This week I applied ta a 2-week science journalism summer school. The focus of the summer school includes “experimenting with new forms of scientific storytelling”. Part of the application included a letter of intent, and as I wrote it, it started to turn into more of a personal manifesto. Here it is, more or less, for those who are interested.
My name is Adam Fortais and I would like to be considered for acceptance into the Project Futures 3 program. I am interested in pursuing a career in science journalism, but am concerned that current forms of journalism are not ideal in reaching the public.
My interest in scientific communication was first motivated by the goal of inspiring the next generation of scientists. By showing them that cutting edge research can be done by anyone, I hoped to inspire young students to increase their own scientific literacy and interest in pursuing a career in STEM. However, through my outreach work, I realized that what goes into the job of “scientist” is not very well understood by young students.
I think the lack of understanding of what a scientist does is because many people don’t actually know any scientists (for example; the CBC recently ran a story which claimed nearly half of all Canadians couldn’t name a single female scientist). When I was young, the careers I imagine myself doing were the ones that I could actually imagine. Having a picture of someone with a career I admired allowed me to express my interest and find guidance toward pursuing that career.
To think every young student will be able to meet and interact with a scientist is naive – many scientists are located in metropolitan areas, not to mention the fact that there simply aren’t that many scientists per capita. These factors limit how many young students will ever get to meet a scientist to a small, (and demographically biased) group. For this reason, I began considering how to reach students indirectly.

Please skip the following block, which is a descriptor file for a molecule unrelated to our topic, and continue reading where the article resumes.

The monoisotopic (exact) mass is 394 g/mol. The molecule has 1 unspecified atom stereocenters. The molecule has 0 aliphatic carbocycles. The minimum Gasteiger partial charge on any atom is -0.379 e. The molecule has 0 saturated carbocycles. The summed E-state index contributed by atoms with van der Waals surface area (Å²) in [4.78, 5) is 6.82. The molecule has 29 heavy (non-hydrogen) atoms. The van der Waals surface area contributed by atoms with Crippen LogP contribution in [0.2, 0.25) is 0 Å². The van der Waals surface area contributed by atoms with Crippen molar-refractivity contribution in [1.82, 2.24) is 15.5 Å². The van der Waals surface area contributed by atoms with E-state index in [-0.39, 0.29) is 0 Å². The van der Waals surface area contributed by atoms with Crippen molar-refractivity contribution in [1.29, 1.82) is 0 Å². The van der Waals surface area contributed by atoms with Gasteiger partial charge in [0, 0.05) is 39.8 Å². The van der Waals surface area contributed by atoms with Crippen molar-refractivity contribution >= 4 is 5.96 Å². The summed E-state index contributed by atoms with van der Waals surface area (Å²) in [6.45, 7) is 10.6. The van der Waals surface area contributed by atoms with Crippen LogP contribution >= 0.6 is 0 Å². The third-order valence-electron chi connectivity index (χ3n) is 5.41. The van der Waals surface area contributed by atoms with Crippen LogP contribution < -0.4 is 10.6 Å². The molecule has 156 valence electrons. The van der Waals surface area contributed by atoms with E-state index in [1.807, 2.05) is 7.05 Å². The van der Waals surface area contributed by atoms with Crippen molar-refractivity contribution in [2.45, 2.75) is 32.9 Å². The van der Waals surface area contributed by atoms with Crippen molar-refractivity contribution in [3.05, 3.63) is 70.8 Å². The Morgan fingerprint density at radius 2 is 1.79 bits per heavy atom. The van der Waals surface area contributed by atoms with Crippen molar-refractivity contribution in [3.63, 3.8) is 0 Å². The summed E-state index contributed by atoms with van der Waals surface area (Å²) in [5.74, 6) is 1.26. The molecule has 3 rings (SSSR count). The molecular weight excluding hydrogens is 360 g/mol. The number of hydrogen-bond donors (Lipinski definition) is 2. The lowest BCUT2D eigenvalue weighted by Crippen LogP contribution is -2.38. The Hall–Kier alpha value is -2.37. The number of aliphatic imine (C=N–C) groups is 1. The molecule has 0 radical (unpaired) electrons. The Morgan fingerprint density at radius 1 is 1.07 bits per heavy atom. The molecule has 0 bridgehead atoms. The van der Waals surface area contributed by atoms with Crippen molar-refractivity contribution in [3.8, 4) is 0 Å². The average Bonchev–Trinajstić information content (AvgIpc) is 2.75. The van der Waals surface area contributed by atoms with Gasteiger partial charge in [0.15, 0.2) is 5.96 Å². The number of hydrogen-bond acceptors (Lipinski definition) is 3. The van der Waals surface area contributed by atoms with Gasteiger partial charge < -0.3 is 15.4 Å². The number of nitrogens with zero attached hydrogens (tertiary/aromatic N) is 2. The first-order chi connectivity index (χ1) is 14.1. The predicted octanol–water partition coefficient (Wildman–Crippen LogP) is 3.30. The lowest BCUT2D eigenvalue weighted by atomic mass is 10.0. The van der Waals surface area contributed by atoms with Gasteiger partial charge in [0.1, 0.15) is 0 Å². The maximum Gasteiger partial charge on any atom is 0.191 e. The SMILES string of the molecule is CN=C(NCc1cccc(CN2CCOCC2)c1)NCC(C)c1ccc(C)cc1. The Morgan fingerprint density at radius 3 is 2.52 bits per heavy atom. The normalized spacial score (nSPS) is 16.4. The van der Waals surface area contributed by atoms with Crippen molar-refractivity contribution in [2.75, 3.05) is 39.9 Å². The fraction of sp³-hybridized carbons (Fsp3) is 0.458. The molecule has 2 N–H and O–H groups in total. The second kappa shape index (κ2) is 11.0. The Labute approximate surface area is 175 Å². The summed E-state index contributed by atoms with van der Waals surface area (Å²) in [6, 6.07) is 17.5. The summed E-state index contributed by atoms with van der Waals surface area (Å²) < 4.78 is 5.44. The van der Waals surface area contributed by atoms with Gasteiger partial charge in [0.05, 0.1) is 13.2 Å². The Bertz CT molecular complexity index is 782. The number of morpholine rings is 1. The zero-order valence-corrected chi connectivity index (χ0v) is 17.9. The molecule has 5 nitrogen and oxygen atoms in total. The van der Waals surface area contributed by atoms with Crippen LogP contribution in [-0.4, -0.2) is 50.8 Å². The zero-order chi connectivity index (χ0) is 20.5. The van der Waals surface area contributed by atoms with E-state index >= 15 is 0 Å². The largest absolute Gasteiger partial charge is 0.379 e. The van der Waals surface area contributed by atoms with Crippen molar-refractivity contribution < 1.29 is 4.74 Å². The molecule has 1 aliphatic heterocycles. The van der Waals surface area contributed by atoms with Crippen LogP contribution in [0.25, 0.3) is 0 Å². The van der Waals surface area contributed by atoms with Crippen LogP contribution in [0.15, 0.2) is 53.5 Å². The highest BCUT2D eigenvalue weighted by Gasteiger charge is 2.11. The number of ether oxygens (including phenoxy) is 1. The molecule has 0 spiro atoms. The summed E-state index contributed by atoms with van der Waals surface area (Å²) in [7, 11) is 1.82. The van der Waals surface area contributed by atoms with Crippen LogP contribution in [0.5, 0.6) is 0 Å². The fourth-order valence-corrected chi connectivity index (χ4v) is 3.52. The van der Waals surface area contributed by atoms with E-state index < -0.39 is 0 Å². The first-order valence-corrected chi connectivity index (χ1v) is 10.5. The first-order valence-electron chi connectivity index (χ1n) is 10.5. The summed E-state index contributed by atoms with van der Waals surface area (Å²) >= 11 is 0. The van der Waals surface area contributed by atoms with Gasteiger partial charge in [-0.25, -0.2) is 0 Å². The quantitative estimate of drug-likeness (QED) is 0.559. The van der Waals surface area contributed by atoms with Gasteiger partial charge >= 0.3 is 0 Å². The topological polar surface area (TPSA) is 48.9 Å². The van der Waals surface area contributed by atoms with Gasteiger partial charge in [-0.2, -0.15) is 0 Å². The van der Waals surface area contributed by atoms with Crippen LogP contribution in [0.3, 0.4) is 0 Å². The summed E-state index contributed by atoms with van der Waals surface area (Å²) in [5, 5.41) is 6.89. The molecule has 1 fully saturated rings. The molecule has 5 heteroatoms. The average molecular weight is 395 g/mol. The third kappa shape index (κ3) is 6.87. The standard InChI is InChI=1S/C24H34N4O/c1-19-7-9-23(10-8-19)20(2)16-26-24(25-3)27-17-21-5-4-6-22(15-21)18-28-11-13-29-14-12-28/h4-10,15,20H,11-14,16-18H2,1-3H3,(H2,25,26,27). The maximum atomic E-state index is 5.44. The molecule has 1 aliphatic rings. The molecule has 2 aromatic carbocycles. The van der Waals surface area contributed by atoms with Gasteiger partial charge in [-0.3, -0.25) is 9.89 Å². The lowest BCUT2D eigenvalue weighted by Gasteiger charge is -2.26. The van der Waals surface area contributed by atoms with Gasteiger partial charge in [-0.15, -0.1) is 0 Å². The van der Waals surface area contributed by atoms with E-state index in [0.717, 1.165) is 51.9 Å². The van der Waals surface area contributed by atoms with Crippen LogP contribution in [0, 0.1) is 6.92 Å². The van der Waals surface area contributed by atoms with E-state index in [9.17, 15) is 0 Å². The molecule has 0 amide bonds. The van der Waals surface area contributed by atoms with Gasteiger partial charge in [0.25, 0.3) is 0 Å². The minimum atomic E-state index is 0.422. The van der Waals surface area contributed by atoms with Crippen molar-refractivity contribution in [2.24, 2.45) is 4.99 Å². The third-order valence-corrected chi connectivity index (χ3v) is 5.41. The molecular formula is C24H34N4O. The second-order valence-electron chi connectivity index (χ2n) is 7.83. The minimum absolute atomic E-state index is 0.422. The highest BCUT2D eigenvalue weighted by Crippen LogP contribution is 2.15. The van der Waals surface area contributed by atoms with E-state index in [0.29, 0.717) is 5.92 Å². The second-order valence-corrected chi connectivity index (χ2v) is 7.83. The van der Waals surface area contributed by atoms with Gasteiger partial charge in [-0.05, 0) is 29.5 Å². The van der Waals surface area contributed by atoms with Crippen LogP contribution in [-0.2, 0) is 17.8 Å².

Aside from directly interacting with a scientist early on, I was influenced by media portrayals of scientists and the opinions of my family. It’s here, within social circles and the media, that I believe the majority of people’s scientific understanding comes from. Yet, through my blogging and outreach activities I have begun to see a fundamental issue with these forms of media – they seem to only reach those who look for it. In a sense, we are “preaching to the choir”, and I think this is dangerous.
I’m worried that when a detachment occurs between a source of authority and the general population, distrust develops. Maybe this is the origin of climate change denial or the anti-vaccine movement. Of this, I can only speculate. However what I can say, is that current scientific journalism leaves many people behind. Podcasts have helped increase access to science, but are even still biased to the people who look for such a thing, and have the ability to consume this type of media. I think the way we involve the public in research needs to be rethought, and I think this begins with us.
Thank you for your consideration,
Adam Fortais, M.Sc